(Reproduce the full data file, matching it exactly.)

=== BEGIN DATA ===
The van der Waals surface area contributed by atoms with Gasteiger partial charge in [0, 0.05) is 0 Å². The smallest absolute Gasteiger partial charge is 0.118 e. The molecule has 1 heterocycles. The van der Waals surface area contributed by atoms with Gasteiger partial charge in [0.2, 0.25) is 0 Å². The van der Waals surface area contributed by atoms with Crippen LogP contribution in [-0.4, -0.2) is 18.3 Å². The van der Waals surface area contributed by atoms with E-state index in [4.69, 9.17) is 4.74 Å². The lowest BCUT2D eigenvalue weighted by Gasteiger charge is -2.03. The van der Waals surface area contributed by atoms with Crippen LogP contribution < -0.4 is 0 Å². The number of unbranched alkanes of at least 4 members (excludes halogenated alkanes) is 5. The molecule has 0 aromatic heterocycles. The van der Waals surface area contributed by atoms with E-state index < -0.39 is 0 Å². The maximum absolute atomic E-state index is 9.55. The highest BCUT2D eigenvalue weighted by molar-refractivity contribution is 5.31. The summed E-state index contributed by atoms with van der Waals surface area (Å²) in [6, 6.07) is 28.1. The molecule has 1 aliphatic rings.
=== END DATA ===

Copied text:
The van der Waals surface area contributed by atoms with Gasteiger partial charge in [0, 0.05) is 0 Å². The smallest absolute Gasteiger partial charge is 0.118 e. The molecule has 1 heterocycles. The van der Waals surface area contributed by atoms with Gasteiger partial charge in [0.2, 0.25) is 0 Å². The van der Waals surface area contributed by atoms with Crippen LogP contribution in [-0.4, -0.2) is 18.3 Å². The van der Waals surface area contributed by atoms with E-state index in [4.69, 9.17) is 4.74 Å². The lowest BCUT2D eigenvalue weighted by Gasteiger charge is -2.03. The van der Waals surface area contributed by atoms with Crippen LogP contribution < -0.4 is 0 Å². The number of unbranched alkanes of at least 4 members (excludes halogenated alkanes) is 5. The molecule has 0 aromatic heterocycles. The van der Waals surface area contributed by atoms with E-state index < -0.39 is 0 Å². The maximum absolute atomic E-state index is 9.55. The highest BCUT2D eigenvalue weighted by molar-refractivity contribution is 5.31. The summed E-state index contributed by atoms with van der Waals surface area (Å²) in [6, 6.07) is 28.1. The molecule has 1 aliphatic rings.